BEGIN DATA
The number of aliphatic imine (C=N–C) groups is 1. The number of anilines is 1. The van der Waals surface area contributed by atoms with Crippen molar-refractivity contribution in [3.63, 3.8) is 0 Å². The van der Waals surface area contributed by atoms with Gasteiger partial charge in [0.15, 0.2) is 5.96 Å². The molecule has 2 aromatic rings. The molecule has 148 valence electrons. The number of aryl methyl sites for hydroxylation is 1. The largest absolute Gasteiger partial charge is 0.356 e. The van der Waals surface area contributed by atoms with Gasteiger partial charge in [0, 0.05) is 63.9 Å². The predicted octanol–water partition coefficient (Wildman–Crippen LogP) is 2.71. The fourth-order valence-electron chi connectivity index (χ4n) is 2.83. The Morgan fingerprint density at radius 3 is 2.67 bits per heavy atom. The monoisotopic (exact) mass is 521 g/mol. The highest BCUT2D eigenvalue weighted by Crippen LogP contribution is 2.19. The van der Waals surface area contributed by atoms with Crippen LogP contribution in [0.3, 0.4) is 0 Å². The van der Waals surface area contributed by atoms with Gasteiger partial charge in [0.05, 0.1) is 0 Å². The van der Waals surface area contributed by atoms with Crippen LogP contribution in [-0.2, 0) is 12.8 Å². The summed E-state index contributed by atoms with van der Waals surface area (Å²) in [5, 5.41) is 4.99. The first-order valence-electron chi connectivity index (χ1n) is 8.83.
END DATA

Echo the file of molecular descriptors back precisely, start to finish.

The number of aliphatic imine (C=N–C) groups is 1. The number of anilines is 1. The van der Waals surface area contributed by atoms with Crippen molar-refractivity contribution in [3.63, 3.8) is 0 Å². The van der Waals surface area contributed by atoms with Gasteiger partial charge in [0.15, 0.2) is 5.96 Å². The molecule has 2 aromatic rings. The molecule has 148 valence electrons. The number of aryl methyl sites for hydroxylation is 1. The largest absolute Gasteiger partial charge is 0.356 e. The van der Waals surface area contributed by atoms with Gasteiger partial charge in [0, 0.05) is 63.9 Å². The predicted octanol–water partition coefficient (Wildman–Crippen LogP) is 2.71. The fourth-order valence-electron chi connectivity index (χ4n) is 2.83. The Morgan fingerprint density at radius 3 is 2.67 bits per heavy atom. The monoisotopic (exact) mass is 521 g/mol. The highest BCUT2D eigenvalue weighted by Crippen LogP contribution is 2.19. The van der Waals surface area contributed by atoms with Crippen LogP contribution in [0.3, 0.4) is 0 Å². The van der Waals surface area contributed by atoms with Gasteiger partial charge in [0.05, 0.1) is 0 Å². The van der Waals surface area contributed by atoms with Crippen LogP contribution in [-0.2, 0) is 12.8 Å². The summed E-state index contributed by atoms with van der Waals surface area (Å²) in [5, 5.41) is 4.99. The first-order valence-electron chi connectivity index (χ1n) is 8.83.